Although they are separated by months in the US two movies with very similar stories saw release in Australian theaters this weekend: Lawless and Killing Them Softly ( see Here for my review of the later). Both are slightly skewed iterations of that inherently American genre the gangster film that were scripted and shot by Australians that are inexorably linked in my mind due to the synchronicity of their careers and their shared love of Australis’ original Terra Mr.Nick Cave: Andrew Dominik and John Hillcoat, my two favorite local directors. You could say that the stakes are high, that this week should be an event but my reactions have rarely been so staid.
This film is the work of the latter, his third feature just as Softly is Dominik’s and like that movie it is a disappointment when compared to his last; that though is where the similarities end. Softly is a very strange and purposefully unsatisfying film, one where the violence is overly veritable and the story scattershot, whereas Lawless serves up its shoot-outs like a blockbuster would ( by having the bad guys miss with ninety-nine out of every hundred bullets) and tells a story that is deceptively straight.
The strange thing about this though is that all the advance word That I’ve heard about this film has been about how weird it is: how lyrical its style, how jarring it’s violence and how coarse the combining of the two. I also read an interview with the film’s writer Nick Cave that talked about how deviant and devilish they made Guy Pearce’s villain, how Tom Hardy tried to play his role like a matriarch ( specifically like Grandma from Sylvester and Tweety cartoons) and heard first hand just how literally lyrical and anachronistic the score Cave and Warren Ellis constructed was.
These elements are certainly all there, no one lied during the promotional period: Pearce showed his eyebrows, slicked back his hair with a centre part and is shown as snakelike, as Satanesque (flies subtly buzz around him as if attracted by the smell of sulphur) as he sadistically slaughters smugglers but none of this really skews the story any; Hardy too gives an interesting turn, dressing in argyle sweaters and tutting like a dour countess, as proper as he is primal but these traits are periphery, never driving the pre-predicted plot of the picture and the score? Hillcoat smartly kept in only the fitting sections of tracks, muting the vocals on all others.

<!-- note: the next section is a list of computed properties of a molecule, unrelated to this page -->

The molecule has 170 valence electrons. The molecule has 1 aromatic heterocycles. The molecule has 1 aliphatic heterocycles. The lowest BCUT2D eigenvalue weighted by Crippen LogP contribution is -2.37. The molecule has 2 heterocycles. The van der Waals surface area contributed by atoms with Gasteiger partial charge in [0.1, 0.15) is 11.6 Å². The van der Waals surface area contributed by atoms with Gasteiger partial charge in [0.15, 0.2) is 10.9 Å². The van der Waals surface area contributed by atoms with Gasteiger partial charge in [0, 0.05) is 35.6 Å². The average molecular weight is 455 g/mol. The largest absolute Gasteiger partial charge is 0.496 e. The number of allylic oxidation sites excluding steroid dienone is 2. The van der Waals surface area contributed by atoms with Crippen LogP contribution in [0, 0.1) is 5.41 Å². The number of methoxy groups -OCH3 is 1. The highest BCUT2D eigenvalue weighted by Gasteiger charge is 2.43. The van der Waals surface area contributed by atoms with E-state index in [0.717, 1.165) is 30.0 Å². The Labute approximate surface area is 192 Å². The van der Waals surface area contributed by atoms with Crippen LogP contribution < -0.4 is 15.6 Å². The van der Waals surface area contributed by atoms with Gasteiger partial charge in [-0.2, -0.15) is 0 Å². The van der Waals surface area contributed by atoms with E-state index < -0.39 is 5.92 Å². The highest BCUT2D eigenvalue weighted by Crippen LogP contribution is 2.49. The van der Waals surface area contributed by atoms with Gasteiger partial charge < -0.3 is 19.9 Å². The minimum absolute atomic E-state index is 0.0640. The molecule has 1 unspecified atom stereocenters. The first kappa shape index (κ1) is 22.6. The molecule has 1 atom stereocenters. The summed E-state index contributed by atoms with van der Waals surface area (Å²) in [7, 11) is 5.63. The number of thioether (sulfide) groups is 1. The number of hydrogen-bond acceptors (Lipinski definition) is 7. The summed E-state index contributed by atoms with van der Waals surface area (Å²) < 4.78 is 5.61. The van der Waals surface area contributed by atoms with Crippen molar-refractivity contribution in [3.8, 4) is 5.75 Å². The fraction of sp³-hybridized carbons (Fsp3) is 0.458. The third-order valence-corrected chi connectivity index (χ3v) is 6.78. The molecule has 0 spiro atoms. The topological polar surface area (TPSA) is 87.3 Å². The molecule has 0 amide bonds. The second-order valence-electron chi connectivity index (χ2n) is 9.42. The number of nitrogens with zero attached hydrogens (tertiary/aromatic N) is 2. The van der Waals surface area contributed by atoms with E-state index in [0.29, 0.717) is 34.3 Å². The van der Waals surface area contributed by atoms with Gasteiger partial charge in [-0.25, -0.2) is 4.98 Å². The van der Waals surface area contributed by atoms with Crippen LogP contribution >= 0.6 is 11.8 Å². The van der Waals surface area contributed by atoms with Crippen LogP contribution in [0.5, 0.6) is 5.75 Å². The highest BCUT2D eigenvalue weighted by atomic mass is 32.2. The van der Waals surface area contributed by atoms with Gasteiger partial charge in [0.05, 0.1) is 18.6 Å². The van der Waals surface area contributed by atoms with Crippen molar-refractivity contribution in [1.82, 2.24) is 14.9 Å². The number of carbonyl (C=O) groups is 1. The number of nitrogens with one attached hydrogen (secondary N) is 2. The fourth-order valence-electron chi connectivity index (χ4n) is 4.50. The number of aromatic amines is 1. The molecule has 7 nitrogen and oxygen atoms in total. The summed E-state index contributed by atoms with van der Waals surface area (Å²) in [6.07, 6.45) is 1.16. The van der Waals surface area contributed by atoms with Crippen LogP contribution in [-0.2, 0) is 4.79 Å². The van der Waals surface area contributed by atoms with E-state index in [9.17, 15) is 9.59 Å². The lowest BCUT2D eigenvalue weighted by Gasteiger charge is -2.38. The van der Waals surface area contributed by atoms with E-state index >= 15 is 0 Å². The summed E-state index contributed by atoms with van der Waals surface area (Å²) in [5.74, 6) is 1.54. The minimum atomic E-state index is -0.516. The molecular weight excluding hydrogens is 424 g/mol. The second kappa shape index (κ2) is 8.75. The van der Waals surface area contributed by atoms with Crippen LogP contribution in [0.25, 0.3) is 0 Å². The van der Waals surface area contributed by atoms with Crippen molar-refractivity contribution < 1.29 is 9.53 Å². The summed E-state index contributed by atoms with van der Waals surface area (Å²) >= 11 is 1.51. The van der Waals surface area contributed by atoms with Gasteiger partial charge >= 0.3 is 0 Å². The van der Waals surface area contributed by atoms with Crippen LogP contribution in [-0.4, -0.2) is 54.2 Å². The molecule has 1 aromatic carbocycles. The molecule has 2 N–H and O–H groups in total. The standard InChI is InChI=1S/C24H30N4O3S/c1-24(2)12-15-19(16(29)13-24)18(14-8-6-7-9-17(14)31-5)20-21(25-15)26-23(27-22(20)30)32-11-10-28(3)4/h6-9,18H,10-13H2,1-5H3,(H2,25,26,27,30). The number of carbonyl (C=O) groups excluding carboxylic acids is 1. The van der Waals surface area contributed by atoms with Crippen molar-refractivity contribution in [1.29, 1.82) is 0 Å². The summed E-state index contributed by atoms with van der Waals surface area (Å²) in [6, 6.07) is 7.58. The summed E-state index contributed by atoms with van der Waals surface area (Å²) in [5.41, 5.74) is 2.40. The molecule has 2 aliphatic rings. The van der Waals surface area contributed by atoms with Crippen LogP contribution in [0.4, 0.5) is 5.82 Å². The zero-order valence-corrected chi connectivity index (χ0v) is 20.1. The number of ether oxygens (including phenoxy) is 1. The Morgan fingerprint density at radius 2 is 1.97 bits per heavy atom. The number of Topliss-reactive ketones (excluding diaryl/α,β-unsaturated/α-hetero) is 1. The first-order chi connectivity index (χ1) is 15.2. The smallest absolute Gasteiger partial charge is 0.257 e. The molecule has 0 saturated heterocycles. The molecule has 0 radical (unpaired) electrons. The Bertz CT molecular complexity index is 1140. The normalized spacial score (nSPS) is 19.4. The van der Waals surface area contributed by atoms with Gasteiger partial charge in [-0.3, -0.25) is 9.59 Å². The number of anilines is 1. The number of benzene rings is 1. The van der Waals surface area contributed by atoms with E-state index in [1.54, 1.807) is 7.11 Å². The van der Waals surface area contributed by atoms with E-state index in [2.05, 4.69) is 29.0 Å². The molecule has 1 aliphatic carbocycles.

There are some compelling elements to this film – those mentioned already, Oldman’s Floyd and some stunning cinematography ( a skill shared with Dominik) – but Hillcoat doesn’t commit to any of them. Similarly there is something being said here about the contemporary war on drugs – that violent prosecution begets violent retaliation, that laws like prohibition are parent to the illegal activities that follow and that these dealings are potent economies ( a thought shared by Softly) – but it comes across as a whisper and not a warcry; it seems secondary, but then so does everything that occurs.
That said this is still a satisfying film: the rags to riches, boy to man to murderer journey that youngest brother Jack takes is a cliche but a still working one; the violence is visceral and involving and occasionally there is a scene that strikes you – bathing in the church-house, the blacked-out bridge, the beautiful black twists of fate in the finale – but these are few and far between. For each of these there is two or three that leave you distant, looking about the cinema, with their lack of tension.
There is a loose thread through the film about legends – one that will be familiar to those who have seen Hardy in a certain comic-book adaptation or heard Paul Ryan and Mitt Romney discuss US foreign policy – and how important it is for a man to maintain the image of immortality and the idea of limitlessness – of lawlessness, one might say – but this is not a point of view that the film itself upholds; instead it shows its weakness, it cops out to cliche and commercial viability and is compromised as a result. In the Wettest county Lawless wouldn’t be a Bondurant brother, nor a Special Deputy, it would be the sheriff stuck in between; a man with a badge and gun but not the grit required to pull the trigger.